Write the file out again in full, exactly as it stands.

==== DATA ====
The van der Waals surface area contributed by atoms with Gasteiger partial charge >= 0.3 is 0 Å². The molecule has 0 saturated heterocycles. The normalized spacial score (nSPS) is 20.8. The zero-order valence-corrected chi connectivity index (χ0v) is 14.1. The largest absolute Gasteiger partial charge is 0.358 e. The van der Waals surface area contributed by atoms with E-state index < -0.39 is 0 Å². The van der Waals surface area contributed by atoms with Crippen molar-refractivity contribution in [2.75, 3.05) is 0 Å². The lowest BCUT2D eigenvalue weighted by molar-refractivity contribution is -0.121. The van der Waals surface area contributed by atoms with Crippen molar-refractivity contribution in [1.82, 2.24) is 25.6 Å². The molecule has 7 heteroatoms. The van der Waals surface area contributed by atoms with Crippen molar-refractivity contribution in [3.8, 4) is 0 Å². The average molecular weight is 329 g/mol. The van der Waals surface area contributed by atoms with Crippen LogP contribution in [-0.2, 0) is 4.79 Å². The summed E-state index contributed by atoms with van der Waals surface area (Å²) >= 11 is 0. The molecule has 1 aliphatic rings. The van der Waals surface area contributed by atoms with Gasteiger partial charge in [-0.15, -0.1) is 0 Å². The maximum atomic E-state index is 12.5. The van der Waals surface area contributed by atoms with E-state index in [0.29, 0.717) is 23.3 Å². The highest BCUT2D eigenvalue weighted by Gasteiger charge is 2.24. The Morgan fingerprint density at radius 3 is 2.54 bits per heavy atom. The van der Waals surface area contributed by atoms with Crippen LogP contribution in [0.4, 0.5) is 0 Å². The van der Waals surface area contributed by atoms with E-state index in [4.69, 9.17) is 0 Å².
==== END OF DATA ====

The van der Waals surface area contributed by atoms with Gasteiger partial charge >= 0.3 is 0 Å². The molecule has 0 saturated heterocycles. The normalized spacial score (nSPS) is 20.8. The zero-order valence-corrected chi connectivity index (χ0v) is 14.1. The largest absolute Gasteiger partial charge is 0.358 e. The van der Waals surface area contributed by atoms with E-state index < -0.39 is 0 Å². The van der Waals surface area contributed by atoms with Crippen molar-refractivity contribution in [2.75, 3.05) is 0 Å². The lowest BCUT2D eigenvalue weighted by molar-refractivity contribution is -0.121. The van der Waals surface area contributed by atoms with Crippen molar-refractivity contribution in [1.82, 2.24) is 25.6 Å². The molecule has 7 heteroatoms. The van der Waals surface area contributed by atoms with Crippen molar-refractivity contribution in [3.8, 4) is 0 Å². The average molecular weight is 329 g/mol. The van der Waals surface area contributed by atoms with Crippen LogP contribution in [-0.2, 0) is 4.79 Å². The summed E-state index contributed by atoms with van der Waals surface area (Å²) >= 11 is 0. The molecule has 1 aliphatic rings. The van der Waals surface area contributed by atoms with Gasteiger partial charge in [-0.15, -0.1) is 0 Å². The maximum atomic E-state index is 12.5. The van der Waals surface area contributed by atoms with E-state index in [0.29, 0.717) is 23.3 Å². The highest BCUT2D eigenvalue weighted by Gasteiger charge is 2.24. The Morgan fingerprint density at radius 3 is 2.54 bits per heavy atom. The van der Waals surface area contributed by atoms with Crippen LogP contribution in [0.4, 0.5) is 0 Å². The van der Waals surface area contributed by atoms with E-state index in [4.69, 9.17) is 0 Å².